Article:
France takes cheap flights to the next level with launch of budget airport in Marseilles

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The Independent Online

The city of Marseilles has seen the future - it has no carpets. A minimalist, no-frills air terminal, intended specifically for low-cost airlines, opened yesterday beside the city's existing airport.

Carpets are replaced by a painted concrete floor. There is no air conditioning. Passengers have to carry their own bags from check-in to security control. There are no luggage trolleys. There are no shuttle buses or swivelling gangways to reach the aircraft. Travellers walk across the tarmac to reach their planes.

Although many such terminals exist at small-town, or secondary airports, this is the first time that a big city airport in Europe has constructed a new terminal which turns back the clock. But MP2, which stands for Marseilles Provence 2, is not so much a glimpse of the past as a glimpse of the future.

The airport at Lyons, a little to the north, is also building a new no-frills terminal specifically for low-cost airlines. It is to open next year. Madrid has reached the same destination by flying in the other direction. The Spanish capital has built a glittering new complex of airport buildings intended for long-distance flights operated by conventional airlines, such as the national flag carrier, Iberia. The original terminal is being "simplified" to offer basic facilities, and reduced charges, for low-price, European flights.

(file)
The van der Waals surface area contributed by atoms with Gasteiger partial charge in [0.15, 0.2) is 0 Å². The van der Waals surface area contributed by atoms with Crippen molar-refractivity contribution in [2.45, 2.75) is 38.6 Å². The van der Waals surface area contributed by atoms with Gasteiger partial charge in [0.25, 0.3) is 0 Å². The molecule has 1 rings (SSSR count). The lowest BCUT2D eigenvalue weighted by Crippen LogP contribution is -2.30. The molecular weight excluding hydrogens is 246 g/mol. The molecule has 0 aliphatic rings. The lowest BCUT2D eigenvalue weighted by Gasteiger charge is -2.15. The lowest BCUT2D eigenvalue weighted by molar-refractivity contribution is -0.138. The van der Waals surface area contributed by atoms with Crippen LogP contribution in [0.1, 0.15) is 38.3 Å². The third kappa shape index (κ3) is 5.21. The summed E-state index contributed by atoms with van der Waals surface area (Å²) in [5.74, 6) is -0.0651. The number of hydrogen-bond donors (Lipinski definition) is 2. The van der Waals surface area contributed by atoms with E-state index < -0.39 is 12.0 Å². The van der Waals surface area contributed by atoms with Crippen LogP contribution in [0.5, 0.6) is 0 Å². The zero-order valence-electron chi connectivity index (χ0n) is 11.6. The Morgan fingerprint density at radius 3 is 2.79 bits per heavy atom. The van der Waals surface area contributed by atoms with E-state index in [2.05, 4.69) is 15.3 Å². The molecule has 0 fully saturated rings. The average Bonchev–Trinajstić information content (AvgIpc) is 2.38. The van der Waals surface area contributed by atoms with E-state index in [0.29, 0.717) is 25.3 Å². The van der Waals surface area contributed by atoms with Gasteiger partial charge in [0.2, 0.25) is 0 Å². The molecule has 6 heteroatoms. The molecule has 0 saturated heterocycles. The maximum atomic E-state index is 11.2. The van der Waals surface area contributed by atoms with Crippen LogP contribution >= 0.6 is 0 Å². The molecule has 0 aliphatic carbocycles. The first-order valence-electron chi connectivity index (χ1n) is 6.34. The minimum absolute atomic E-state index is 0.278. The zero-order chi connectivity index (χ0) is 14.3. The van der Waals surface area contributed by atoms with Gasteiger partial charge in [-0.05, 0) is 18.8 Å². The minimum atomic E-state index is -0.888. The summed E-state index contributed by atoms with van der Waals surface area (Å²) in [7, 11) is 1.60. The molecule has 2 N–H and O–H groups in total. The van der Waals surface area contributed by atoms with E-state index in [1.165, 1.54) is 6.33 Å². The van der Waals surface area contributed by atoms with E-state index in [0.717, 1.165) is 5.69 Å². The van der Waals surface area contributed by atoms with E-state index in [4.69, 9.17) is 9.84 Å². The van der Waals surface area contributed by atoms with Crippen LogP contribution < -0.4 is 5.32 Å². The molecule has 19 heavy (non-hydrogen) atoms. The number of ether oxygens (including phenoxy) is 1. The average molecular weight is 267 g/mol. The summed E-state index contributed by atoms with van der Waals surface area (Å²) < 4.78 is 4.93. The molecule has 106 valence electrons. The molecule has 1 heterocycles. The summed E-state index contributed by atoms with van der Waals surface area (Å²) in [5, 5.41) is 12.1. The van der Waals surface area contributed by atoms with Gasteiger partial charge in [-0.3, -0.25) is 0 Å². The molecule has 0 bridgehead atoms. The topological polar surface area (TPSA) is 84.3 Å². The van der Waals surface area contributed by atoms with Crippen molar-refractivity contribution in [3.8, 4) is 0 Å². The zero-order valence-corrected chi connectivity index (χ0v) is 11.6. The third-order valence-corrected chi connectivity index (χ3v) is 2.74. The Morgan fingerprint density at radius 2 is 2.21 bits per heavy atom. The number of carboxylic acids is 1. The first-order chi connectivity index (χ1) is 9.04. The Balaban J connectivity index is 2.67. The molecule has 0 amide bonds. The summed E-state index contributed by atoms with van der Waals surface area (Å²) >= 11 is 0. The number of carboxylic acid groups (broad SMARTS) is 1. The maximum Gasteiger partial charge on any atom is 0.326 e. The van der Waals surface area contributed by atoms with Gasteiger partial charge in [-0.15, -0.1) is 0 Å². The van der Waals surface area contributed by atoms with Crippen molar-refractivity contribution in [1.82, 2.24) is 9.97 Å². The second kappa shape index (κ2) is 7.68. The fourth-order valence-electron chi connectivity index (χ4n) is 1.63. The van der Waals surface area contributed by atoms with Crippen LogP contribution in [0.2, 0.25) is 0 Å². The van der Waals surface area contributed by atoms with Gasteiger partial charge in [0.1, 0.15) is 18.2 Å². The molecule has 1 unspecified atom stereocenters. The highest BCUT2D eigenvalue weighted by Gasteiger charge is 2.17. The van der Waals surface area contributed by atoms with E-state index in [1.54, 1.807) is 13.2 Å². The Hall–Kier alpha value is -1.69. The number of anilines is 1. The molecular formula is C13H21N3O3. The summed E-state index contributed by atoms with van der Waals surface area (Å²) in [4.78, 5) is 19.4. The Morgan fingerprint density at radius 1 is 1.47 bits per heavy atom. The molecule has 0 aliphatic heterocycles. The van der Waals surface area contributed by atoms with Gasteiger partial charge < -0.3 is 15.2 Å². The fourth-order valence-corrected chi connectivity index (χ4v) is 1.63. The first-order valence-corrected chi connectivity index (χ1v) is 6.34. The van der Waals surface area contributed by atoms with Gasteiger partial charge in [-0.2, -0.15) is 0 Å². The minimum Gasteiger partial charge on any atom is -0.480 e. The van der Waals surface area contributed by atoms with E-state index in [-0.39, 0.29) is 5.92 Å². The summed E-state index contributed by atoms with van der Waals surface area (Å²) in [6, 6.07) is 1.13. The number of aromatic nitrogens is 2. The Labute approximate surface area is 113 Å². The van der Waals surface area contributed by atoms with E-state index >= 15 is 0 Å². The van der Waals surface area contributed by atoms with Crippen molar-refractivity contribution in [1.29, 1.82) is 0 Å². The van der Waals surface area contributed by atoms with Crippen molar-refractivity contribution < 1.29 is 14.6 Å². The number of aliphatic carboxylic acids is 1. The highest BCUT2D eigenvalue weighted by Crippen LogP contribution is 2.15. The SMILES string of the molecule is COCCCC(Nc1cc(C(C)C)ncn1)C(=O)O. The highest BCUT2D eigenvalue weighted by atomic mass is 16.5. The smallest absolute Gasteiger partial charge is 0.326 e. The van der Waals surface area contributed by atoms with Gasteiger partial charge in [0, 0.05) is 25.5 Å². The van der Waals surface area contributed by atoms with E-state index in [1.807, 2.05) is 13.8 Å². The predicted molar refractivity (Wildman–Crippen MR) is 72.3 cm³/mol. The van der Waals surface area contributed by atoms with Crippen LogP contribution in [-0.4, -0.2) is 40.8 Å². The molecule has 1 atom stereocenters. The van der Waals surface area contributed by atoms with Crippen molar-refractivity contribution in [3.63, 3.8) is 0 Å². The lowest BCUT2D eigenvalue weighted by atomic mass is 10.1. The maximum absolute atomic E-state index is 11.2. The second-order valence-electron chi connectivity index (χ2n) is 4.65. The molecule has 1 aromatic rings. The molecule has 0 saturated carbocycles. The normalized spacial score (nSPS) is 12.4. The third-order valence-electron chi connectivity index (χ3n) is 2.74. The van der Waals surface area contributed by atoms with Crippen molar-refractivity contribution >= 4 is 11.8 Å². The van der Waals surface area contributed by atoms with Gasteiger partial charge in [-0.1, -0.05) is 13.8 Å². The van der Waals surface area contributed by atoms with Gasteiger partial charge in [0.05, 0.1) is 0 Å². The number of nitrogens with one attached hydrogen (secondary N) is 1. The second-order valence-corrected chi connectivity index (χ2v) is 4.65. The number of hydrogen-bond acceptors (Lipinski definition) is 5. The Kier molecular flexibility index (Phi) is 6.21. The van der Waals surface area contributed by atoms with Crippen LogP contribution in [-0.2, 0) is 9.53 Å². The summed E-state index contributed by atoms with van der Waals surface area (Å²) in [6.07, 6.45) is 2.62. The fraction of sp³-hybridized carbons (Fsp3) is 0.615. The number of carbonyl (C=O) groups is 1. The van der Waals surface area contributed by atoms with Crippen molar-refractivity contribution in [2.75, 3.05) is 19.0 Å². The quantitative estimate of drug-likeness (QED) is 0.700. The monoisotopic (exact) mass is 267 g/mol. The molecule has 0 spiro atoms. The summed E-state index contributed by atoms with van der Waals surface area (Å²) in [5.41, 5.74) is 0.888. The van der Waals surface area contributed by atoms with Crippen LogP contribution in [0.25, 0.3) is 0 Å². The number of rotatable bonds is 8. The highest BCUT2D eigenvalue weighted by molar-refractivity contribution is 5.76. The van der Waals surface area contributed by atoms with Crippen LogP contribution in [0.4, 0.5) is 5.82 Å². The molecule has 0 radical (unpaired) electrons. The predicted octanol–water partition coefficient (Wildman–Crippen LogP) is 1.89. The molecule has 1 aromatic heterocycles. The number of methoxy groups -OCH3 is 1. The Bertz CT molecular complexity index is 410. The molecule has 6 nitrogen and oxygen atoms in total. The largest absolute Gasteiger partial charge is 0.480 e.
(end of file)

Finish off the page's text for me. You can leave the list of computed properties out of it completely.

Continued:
Low-cost companies, led by Ryanair, have transformed the skies of Europe in the past 10 years. Cheap, scheduled air fares have generated unexpected social and cultural changes, including a permanent British settlement of parts of rural France by wage-earners and families, on top of the annual British holiday invasion and the long-established colonies of retired people.

The opening of the new Marseilles and Lyons terminals - and the development in Madrid - suggests that cut-price air travel is also beginning to transform the planning and architecture of major European airports.